Vehicle
1960 Studebaker Lark VIII Regal Convertible
259 cid, v-8, 180 bhp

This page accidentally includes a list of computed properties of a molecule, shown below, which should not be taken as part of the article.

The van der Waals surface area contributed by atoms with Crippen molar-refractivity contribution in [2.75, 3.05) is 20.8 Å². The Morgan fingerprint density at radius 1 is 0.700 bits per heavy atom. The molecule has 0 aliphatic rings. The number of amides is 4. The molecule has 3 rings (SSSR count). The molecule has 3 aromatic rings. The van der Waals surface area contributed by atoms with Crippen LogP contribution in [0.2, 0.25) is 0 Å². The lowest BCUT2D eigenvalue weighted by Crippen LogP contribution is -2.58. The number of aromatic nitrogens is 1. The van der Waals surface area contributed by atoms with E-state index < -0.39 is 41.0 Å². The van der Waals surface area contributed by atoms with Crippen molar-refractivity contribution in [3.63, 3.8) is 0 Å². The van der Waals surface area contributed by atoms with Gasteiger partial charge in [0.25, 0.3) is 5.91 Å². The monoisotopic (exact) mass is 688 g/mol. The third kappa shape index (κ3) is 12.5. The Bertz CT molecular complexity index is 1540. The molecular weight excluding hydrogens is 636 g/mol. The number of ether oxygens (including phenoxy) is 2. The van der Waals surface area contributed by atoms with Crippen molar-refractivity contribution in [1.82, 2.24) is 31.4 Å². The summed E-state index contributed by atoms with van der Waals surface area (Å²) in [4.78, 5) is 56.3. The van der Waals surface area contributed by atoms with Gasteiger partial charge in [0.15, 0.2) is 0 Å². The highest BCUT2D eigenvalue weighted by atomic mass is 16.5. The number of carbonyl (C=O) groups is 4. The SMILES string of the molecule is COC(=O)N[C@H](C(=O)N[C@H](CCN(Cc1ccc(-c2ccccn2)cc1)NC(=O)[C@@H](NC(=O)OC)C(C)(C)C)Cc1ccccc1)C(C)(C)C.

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When Studebaker introduced the compact Lark for 1959, the company was in serious trouble. The 1954 Studebaker-Packard merger had failed. Packard did not survive the badge-engineered Studebaker-based 1957 and 1958 models. Studebaker could not compete in the big-car market of the late 1950’s; sales fell from 170,000 cars in 1953 to 53,000 cars the recession year of 1958. American Motors, the product of the 1954 Hudson-Nash merger, was in much better condition. After 1957 they dropped their slow-selling big Nashes and Hudsons to focus entirely on their American, Rambler and Ambassador compacts. Between 1957 and 1958, American Motors nearly doubled their production to more than 162,000 cars. Studebaker’s management realized that the only way for the company to survive was to follow American Motors and downsize its cars, but the company lacked the resources for an all-new vehicle. Teams headed by designer Duncan McRae and Chief Engineer Gene Hardig found a clever solution. The Lark retained the inner shell and drive train of the 1953-1958 sedans and wagons, but had a shorter (108.5 vs. 116.8 inches) wheelbase, plus reduced front and rear overhang (175 vs. 202 inches total length). They created an entire line of compact six- and eight cylinder Larks: hardtops, two- and four-door sedans, and two-door station wagons. Larks had nearly the same interior room as their full-size predecessors, good performance (V8 0-60 mph time less than 10 seconds) and high (for that year) 22-mpg fuel economy. The result for 1959 was 131,078 Larks plus 7,788 Silver Hawk coupes, Studebaker’s best year since 1953. The 1960 Larks only had minor trim and grille changes. Four-door station wagons and a convertible were added. The 1960 Lark Regal convertible’s prices started at $2,621 with a 90 hp 169.6 cid I6 (3,107 built) or $2,756 with a 180 hp 259 cid V8 (5,464 built). A four-barrel 195 hp 259 cid V8 was optional. Transmissions were a 3-speed manual with optional overdrive or an automatic. Too much competition plus too few resources ultimately doomed Studebaker. For 1960 the Big Three introduced the compact Corvair, Falcon and Valiant. Lark’s 1960’s production dropped to 106,000 cars. After 1960, annual production continued to fall. In December 1963, production moved to Hamilton, Ontario. All engines had been made in South Bend, so Studebaker had to use Chevrolet-Canada’s 194 cid I6 and 283 cid V-8 engines. Another 19,748 1964 cars were built in Canada. In 1965, production was only 18,588 cars. After 8,947 1966 cars, Studebaker production ended forever in March 1966.
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